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Letter to the editor regarding "Clinical effectiveness and safety of powered exoskeleton-assisted walking in patients with spinal cord injury: systematic review with meta-analysis"

Authors Dijkers MP, Akers KG, Galen SS, Patzer DE, Vu PT

Received 20 October 2016

Accepted for publication 1 November 2016

Published 29 November 2016 Volume 2016:9 Pages 419—421

DOI https://doi.org/10.2147/MDER.S125211

Checked for plagiarism Yes

Editor who approved publication: Dr Scott Fraser


Marcel P Dijkers,1 Katherine G Akers,2 Sujay S Galen,3 Diane E Patzer,4 Phuong T Vu4

1Department of Physical Medicine and Rehabilitation, Wayne State University, Detroit, 2Shiffman Medical Library, Wayne State University, Detroit, 3Physical Therapy Program, Wayne State University, Detroit, 4Center for Spinal Cord Injury Recovery, Rehabilitation Institute of Michigan, Detroit, MI, USA

In the article “Clinical effectiveness and safety of powered exoskeleton-assisted walking in patients with spinal cord injury: systematic review with meta-analysis”, published in the March issue of Medical Devices: Evidence and Research, Miller et al1 present a meta-analysis of the clinical effectiveness and safety of powered exoskeletons for spinal cord injury (SCI) patients. A close examination of this article shows surprising coincidences, in that two primary studies (references 25 and 33 in the reference list) report the same proportions and 95% confidence intervals (CIs) of subjects able to ambulate with an exoskeleton without assistance (Figure 2 of the study), and two different primary studies (references 26 and 28) report the same mean and 95% CIs for the distance (in meters) walked in a 6-minute walk test (Figure 4 of the study).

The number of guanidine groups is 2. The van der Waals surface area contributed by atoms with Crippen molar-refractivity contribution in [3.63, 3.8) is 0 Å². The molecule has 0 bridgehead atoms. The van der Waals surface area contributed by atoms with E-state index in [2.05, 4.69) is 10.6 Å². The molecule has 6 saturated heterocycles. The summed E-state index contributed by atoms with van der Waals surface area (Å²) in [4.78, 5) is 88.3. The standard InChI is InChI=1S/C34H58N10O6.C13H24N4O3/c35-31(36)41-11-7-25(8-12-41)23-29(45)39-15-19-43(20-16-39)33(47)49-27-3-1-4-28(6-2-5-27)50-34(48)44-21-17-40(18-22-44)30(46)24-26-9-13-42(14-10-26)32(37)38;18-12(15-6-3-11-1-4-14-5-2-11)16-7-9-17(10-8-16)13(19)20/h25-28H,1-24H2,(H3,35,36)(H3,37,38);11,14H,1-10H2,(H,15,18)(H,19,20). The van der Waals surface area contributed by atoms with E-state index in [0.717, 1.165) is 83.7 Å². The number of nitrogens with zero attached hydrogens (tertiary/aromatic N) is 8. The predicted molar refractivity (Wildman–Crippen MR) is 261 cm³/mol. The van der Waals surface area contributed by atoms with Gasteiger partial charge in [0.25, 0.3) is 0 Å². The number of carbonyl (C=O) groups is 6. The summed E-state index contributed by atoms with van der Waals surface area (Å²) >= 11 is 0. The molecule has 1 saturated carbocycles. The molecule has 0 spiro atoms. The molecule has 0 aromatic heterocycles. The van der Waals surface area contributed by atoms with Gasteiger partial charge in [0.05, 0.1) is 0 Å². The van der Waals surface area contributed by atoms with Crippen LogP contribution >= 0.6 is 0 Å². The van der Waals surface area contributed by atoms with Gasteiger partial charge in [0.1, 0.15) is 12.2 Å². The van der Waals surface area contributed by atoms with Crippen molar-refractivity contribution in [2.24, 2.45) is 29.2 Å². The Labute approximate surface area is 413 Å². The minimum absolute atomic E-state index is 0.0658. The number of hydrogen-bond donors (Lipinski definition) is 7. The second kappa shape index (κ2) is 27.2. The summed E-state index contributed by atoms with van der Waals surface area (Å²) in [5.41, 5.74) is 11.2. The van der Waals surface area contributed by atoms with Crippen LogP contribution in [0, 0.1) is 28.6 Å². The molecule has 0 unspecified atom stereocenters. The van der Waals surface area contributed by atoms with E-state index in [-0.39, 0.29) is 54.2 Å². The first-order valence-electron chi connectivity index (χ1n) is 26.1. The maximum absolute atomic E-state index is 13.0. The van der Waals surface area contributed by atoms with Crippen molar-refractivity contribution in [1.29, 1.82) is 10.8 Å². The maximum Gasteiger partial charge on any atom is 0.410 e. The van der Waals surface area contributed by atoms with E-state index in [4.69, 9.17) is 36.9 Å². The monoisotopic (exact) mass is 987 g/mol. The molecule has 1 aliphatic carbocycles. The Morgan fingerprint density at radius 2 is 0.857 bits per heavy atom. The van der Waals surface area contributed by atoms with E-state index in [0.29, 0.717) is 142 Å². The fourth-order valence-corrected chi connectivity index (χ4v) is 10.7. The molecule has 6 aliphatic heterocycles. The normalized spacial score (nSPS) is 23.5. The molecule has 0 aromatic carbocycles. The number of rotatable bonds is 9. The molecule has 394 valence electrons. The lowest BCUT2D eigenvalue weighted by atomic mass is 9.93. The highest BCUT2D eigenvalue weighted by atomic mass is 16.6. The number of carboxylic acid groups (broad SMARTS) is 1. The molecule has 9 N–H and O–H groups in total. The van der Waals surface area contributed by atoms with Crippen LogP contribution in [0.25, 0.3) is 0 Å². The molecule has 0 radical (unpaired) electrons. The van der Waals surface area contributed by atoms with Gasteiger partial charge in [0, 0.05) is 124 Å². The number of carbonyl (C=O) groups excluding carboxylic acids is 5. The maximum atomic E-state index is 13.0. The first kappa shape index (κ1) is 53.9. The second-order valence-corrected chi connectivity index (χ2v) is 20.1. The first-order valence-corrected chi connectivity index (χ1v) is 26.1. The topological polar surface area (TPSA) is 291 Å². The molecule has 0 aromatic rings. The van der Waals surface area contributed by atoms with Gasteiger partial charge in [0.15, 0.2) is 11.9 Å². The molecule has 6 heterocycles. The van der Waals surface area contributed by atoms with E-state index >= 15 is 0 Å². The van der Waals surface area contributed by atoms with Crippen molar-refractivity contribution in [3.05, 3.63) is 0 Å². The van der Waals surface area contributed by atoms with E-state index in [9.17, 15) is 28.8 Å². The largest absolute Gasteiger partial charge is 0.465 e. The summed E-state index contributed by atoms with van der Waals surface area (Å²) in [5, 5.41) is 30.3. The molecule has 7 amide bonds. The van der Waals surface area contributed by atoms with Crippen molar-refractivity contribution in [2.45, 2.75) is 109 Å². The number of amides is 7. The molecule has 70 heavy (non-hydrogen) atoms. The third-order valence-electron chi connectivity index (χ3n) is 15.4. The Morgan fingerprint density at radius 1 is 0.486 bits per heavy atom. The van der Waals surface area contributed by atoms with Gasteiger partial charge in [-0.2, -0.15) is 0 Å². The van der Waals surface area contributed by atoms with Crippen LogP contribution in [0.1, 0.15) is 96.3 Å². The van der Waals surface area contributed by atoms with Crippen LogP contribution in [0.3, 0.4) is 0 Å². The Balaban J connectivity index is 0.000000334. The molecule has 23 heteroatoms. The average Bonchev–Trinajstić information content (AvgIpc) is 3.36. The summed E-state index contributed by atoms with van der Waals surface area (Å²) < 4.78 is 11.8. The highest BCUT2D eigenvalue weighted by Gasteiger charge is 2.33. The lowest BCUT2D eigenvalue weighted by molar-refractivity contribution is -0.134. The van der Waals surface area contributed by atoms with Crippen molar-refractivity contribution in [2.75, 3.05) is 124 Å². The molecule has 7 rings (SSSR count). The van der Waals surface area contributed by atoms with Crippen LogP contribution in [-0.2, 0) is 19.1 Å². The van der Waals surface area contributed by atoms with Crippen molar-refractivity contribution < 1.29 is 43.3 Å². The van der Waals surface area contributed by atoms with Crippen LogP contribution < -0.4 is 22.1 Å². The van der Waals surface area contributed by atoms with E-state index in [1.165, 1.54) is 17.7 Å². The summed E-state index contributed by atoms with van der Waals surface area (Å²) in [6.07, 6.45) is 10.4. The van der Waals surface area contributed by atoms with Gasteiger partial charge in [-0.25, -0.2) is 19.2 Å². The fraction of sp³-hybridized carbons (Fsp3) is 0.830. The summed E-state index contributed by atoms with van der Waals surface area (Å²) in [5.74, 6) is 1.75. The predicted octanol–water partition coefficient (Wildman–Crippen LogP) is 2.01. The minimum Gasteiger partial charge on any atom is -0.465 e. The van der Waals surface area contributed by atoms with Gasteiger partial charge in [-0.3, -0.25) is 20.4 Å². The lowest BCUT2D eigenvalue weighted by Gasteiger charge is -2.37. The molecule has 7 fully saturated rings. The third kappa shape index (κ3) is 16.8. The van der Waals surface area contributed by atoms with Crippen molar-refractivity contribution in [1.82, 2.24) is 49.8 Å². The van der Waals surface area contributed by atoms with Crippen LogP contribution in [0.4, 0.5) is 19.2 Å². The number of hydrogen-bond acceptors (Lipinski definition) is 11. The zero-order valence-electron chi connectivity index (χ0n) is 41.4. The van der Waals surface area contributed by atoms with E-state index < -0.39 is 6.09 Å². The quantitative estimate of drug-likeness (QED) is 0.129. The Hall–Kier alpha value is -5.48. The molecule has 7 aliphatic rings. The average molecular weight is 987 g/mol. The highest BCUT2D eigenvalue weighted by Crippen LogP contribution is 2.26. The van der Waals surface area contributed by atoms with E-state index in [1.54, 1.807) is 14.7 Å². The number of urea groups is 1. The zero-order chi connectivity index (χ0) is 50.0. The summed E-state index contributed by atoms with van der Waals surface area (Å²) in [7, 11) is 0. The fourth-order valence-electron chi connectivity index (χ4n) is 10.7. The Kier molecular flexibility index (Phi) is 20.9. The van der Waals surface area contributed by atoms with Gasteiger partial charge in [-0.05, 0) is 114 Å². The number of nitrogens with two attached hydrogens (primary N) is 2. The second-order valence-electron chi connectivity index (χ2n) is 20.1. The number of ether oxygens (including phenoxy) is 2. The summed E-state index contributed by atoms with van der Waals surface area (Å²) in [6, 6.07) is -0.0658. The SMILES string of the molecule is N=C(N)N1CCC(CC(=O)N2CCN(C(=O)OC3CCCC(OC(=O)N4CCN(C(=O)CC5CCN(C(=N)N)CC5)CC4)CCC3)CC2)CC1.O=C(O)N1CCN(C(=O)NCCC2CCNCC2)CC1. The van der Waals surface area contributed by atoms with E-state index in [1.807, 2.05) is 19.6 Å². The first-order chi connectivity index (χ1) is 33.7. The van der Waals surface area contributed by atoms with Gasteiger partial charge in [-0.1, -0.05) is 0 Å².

Authors' reply
Larry E Miller,1 Angela K Zimmermann,1 William G Herbert1,2

1Miller Scientific Consulting, Inc, Asheville, NC, 2Department of Human Nutrition, Foods and Exercise, Virginia Tech, Blacksburg,
VA, USA 
We appreciate the letter from Dijkers et al. The issue of duplicate publication in systematic reviews is important and is often difficult to identify in practice. In the current systematic review, identification of common patients was facilitated by reporting of individual patient characteristics in most included papers. Based on such data, one can uniquely identify a patient with high likelihood. That is, the chances that any two patients would exactly match on all baseline characteristics are exceedingly low. As with all systematic reviews that we perform, data are extracted to identify manuscripts that potentially reported on common patients. Based on the data extracted, we found no evidence of this occurrence. In studies performed by same author groups, we identified patient and/or study design characteristics that were distinctly different among all studies.
View the original paper by Miller and colleagues.

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